Prisoners of the American Dream is Mike Davis’s brilliant exegesis of a persistent and major analytical problem for Marxist historians and political economists: Why has the world’s most industrially advanced nation never spawned a mass party of the working class? 

Historical Capitalism, published here with its companion essay Capitalist Civilization, is a concise, compelling beginners’ guide to one of the most challenging and influential assessments of capitalism as a world-historic mode of production.

The regulatory institutions that once restrained the financial sector’s excesses have collapsed and, after the final victory of capitalism at the end of the Cold War, there is no political agency capable of rolling back the liberalization of the markets. In this book, acclaimed analyst of contemporary politics and economics Wolfgang Streeck looks at what the end of capitalism might look like.

The authoritarian face of neoliberalism.

The major French economist offers a new theory of money.

In this sharp, witty and deeply informed account, Mirowski—taking no prisoners in his pursuit of “zombie” economists—surveys the wreckage of what passes for economic thought, finally providing the basis for an anti-neoliberal assessment of the current crisis and our future prospects.

Drawing on detailed archival research on the parallel histories of human rights and neoliberalism, Jessica Whyte uncovers the place of human rights in neoliberal attempts to develop a moral framework for a market society. In the wake of the Second World War, neoliberals saw demands for new rights to social welfare and self-determination as threats to “civilisation”. Yet, rather than rejecting rights, they developed a distinctive account of human rights as tools to depoliticise civil society, protect private investments and shape liberal subjects.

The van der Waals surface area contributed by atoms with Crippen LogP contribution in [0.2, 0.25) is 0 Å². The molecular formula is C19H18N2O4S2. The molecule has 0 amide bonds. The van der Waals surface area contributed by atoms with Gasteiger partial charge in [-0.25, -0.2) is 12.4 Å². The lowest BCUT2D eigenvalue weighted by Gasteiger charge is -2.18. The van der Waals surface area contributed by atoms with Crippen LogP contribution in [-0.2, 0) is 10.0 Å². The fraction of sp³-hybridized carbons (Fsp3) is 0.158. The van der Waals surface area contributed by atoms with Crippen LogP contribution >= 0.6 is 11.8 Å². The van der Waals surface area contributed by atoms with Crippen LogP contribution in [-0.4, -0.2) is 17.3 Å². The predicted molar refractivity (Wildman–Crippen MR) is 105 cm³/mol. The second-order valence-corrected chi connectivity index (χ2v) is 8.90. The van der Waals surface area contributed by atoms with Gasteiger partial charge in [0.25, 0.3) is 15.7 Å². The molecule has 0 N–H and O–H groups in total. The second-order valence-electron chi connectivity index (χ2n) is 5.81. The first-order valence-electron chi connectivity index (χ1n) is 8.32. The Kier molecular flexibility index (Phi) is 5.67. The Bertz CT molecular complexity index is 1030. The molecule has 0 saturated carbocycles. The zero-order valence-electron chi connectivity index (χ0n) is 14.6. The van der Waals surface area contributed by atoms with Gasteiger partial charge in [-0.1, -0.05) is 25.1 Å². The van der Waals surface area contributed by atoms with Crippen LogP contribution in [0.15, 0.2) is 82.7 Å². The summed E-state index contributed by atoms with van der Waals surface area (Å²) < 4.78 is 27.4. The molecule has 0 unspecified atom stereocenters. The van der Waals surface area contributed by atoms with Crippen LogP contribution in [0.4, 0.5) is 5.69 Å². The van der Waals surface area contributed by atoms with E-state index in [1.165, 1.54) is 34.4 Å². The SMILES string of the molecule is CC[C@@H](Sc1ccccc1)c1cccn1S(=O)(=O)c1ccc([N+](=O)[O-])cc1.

In this groundbreaking work, Leo Panitch and Sam Gindin demonstrate the intimate relationship between modern capitalism and the American state.

This first volume in Rosa Luxemburg’s Complete Works, entitled Economic Writings 1, contains some of Luxemburg’s most important statements on the globalization of capital, wage labor, imperialism, and pre-capitalist economic formations.

A groundbreaking debunking of moderate attempts to resolve financial crises.

A beginner’s guide to The General Theory, useful for anyone interested in what the book actually says and does not say. It is straightforward and accessible, but it doesn’t skimp on the detail - explaining Keynes’s ideas, the reasons he thought they were new, and the older theories he hoped to supplant. 

Given the sensational reception of Piketty’s not-so-easily digested 800-page study, the question as to where the hype around the book comes from deserves to be asked. What does it get right? And what should we make of it—both of the book itself and of the criticism it has received? This introduction lays out the argument of Piketty’s monumental work in a compact and understandable format, while also investigating the controversies Piketty has stirred up. 

In this new edition of a highly acclaimed book, Wolfgang Streeck revisits his recent arguments in the light of Brexit and the continued crisis of the EU.

All our student reading is 40% off as part of our Back to University/School sale. Ends September 30, 23:59 EST. See all our student reading lists here.